I disagree with the idea of having made-up words here and there just because scifi. If you're going to base it in real language, then make your "made-up" words make sense in those languages, too. People don't name things well or artistically. They name things for practicality and understanding. So if you need a word for something that doesn't actually exist and you're already using real world terms for everything else, keep it simple.







Old Posted 04-17-2017, 10:58 PM Reply With Quote  
Default   #4   Lawtan Lawtan is offline
Dragon Storm
I'd suggest an understanding of language structures somewhat (not as a professional, but enough to give good context clues). I haven't gotten fully to that phase in my writing yet (though mine is speculative fiction, so I am more trying to use languages that are either at risk/dying or dead...slower)

But Galla's right - the world, unless you intentionally are making a joke/breaking the fourth wall, needs to feel like its elements fit, and over-explaination breaks that.
Lawtan: A chaotic dragoness with issues.
__

��s ofer�ode, �isses sw� m�g.

__


Science, horror, folklore, and cuteness incoming!
Last edited by Lawtan; 04-17-2017 at 11:30 PM.
Old Posted 04-17-2017, 11:28 PM Reply With Quote  
Quiet Man Cometh Quiet Man Cometh is offline
We're all mad here.
Default   #5  
Quote:
Originally Posted by Espy View Post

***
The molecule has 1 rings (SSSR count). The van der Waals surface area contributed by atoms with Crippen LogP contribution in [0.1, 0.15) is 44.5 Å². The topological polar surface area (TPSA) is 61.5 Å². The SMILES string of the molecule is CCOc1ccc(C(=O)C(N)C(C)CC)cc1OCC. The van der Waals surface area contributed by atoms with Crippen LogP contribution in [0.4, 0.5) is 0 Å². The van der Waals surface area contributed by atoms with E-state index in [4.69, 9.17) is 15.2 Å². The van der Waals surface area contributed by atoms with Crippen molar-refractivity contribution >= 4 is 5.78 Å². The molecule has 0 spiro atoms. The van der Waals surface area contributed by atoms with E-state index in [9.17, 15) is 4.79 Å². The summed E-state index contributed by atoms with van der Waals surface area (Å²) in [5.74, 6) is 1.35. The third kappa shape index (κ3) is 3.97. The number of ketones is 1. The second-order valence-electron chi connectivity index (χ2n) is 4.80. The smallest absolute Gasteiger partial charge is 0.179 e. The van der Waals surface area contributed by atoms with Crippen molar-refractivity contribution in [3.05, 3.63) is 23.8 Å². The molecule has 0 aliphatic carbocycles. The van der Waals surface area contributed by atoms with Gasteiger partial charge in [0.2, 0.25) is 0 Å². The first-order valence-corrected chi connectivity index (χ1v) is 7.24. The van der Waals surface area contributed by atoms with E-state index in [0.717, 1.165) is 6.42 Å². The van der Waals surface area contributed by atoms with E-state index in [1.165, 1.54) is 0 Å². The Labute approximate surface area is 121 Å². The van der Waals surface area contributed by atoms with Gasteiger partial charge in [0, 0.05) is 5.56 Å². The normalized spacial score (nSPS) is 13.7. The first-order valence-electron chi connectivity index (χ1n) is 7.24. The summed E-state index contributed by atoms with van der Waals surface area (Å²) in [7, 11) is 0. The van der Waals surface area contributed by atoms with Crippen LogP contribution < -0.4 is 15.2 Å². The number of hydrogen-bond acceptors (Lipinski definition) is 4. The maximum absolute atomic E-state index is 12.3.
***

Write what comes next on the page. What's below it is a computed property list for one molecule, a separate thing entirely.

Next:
And if you do end up using words like "pianoforte" or "chemise", well, you're writing for an audience that's a stranger to the world you've built, and those words are just a means by which to make it easier for /them/ to understand things.
I disagree with this as far as those are pretty specific words. A pianoforte is a specific type of instrument, and an old way of referring to one. Unless the thing actually is a piano, why not be more general and call it a keyboard?

I agree that consistent language use is important, and more so than individual words, but I do find it jarring when I'm reading something that's not supposed to be Earth set and suddenly a very "Earthian" term shows up. A violin an exist in fantasy just fine, but if someone pulls out a Stradivarius I'm going to blink a few times and wonder what happened.
Old Posted 04-18-2017, 12:29 AM Reply With Quote  
Default   #6   Espy Espy is offline
Wanderer
Whoops, I was thinking of "pianoforte" as the music dynamic...thing. My bad. In the other case, you have a point.
Old Posted 04-18-2017, 12:35 AM Reply With Quote  
Quiet Man Cometh Quiet Man Cometh is offline
We're all mad here.
Default   #7  
On a general world building note, I find that it's the little details that might get to me more than the big ones. The tiny things that don't make a lot of logical sense, or things that just show up and don't come back again will make me rethink the story.

For example, I was reading a story about a guy who was just fighting a group of people with his badass wolverine gauntlets, but then goes to shake hands with another guy after the fight. No mention is made of those gauntlets when he shakes hands, even though they are sticking out several inches and do not retract (as far as we've been told.)